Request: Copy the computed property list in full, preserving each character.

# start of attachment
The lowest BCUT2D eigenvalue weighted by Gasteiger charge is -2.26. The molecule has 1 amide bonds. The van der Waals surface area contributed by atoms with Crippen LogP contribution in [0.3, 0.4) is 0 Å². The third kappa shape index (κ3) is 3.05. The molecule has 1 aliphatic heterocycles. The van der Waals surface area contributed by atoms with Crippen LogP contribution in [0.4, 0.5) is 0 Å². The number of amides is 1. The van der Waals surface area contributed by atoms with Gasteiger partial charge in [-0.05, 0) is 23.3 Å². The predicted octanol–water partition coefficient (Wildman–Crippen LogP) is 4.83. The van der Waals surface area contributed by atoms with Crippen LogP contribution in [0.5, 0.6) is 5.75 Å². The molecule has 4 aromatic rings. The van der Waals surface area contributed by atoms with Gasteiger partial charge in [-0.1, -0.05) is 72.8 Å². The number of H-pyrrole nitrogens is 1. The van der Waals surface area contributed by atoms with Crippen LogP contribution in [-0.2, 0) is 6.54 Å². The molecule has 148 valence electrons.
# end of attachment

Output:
The lowest BCUT2D eigenvalue weighted by Gasteiger charge is -2.26. The molecule has 1 amide bonds. The van der Waals surface area contributed by atoms with Crippen LogP contribution in [0.3, 0.4) is 0 Å². The third kappa shape index (κ3) is 3.05. The molecule has 1 aliphatic heterocycles. The van der Waals surface area contributed by atoms with Crippen LogP contribution in [0.4, 0.5) is 0 Å². The number of amides is 1. The van der Waals surface area contributed by atoms with Gasteiger partial charge in [-0.05, 0) is 23.3 Å². The predicted octanol–water partition coefficient (Wildman–Crippen LogP) is 4.83. The van der Waals surface area contributed by atoms with Crippen LogP contribution in [0.5, 0.6) is 5.75 Å². The molecule has 4 aromatic rings. The van der Waals surface area contributed by atoms with Gasteiger partial charge in [-0.1, -0.05) is 72.8 Å². The number of H-pyrrole nitrogens is 1. The van der Waals surface area contributed by atoms with Crippen LogP contribution in [-0.2, 0) is 6.54 Å². The molecule has 148 valence electrons.